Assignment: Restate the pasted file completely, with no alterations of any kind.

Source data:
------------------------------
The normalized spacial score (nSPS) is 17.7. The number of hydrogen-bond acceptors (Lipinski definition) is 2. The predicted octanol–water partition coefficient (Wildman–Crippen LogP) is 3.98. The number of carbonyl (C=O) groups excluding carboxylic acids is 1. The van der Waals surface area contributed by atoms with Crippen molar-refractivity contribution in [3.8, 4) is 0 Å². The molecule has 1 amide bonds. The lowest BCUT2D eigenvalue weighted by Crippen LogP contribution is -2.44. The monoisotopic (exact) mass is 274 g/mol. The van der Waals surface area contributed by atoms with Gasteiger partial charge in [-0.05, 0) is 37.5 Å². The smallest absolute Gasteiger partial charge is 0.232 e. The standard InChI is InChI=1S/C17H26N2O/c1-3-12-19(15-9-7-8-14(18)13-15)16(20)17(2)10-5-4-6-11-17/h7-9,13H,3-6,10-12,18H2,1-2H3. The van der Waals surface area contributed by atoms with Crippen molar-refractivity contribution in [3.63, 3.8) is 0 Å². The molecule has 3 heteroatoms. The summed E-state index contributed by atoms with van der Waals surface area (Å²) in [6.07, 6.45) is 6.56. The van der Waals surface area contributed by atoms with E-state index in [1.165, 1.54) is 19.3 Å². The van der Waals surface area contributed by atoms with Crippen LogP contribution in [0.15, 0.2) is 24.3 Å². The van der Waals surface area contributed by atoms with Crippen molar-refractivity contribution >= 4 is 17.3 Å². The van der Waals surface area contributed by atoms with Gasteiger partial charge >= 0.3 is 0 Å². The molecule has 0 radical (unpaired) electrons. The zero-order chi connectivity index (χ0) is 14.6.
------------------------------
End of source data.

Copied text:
The normalized spacial score (nSPS) is 17.7. The number of hydrogen-bond acceptors (Lipinski definition) is 2. The predicted octanol–water partition coefficient (Wildman–Crippen LogP) is 3.98. The number of carbonyl (C=O) groups excluding carboxylic acids is 1. The van der Waals surface area contributed by atoms with Crippen molar-refractivity contribution in [3.8, 4) is 0 Å². The molecule has 1 amide bonds. The lowest BCUT2D eigenvalue weighted by Crippen LogP contribution is -2.44. The monoisotopic (exact) mass is 274 g/mol. The van der Waals surface area contributed by atoms with Gasteiger partial charge in [-0.05, 0) is 37.5 Å². The smallest absolute Gasteiger partial charge is 0.232 e. The standard InChI is InChI=1S/C17H26N2O/c1-3-12-19(15-9-7-8-14(18)13-15)16(20)17(2)10-5-4-6-11-17/h7-9,13H,3-6,10-12,18H2,1-2H3. The van der Waals surface area contributed by atoms with Crippen molar-refractivity contribution in [3.63, 3.8) is 0 Å². The molecule has 3 heteroatoms. The summed E-state index contributed by atoms with van der Waals surface area (Å²) in [6.07, 6.45) is 6.56. The van der Waals surface area contributed by atoms with E-state index in [1.165, 1.54) is 19.3 Å². The van der Waals surface area contributed by atoms with Crippen LogP contribution in [0.15, 0.2) is 24.3 Å². The van der Waals surface area contributed by atoms with Crippen molar-refractivity contribution >= 4 is 17.3 Å². The van der Waals surface area contributed by atoms with Gasteiger partial charge >= 0.3 is 0 Å². The molecule has 0 radical (unpaired) electrons. The zero-order chi connectivity index (χ0) is 14.6.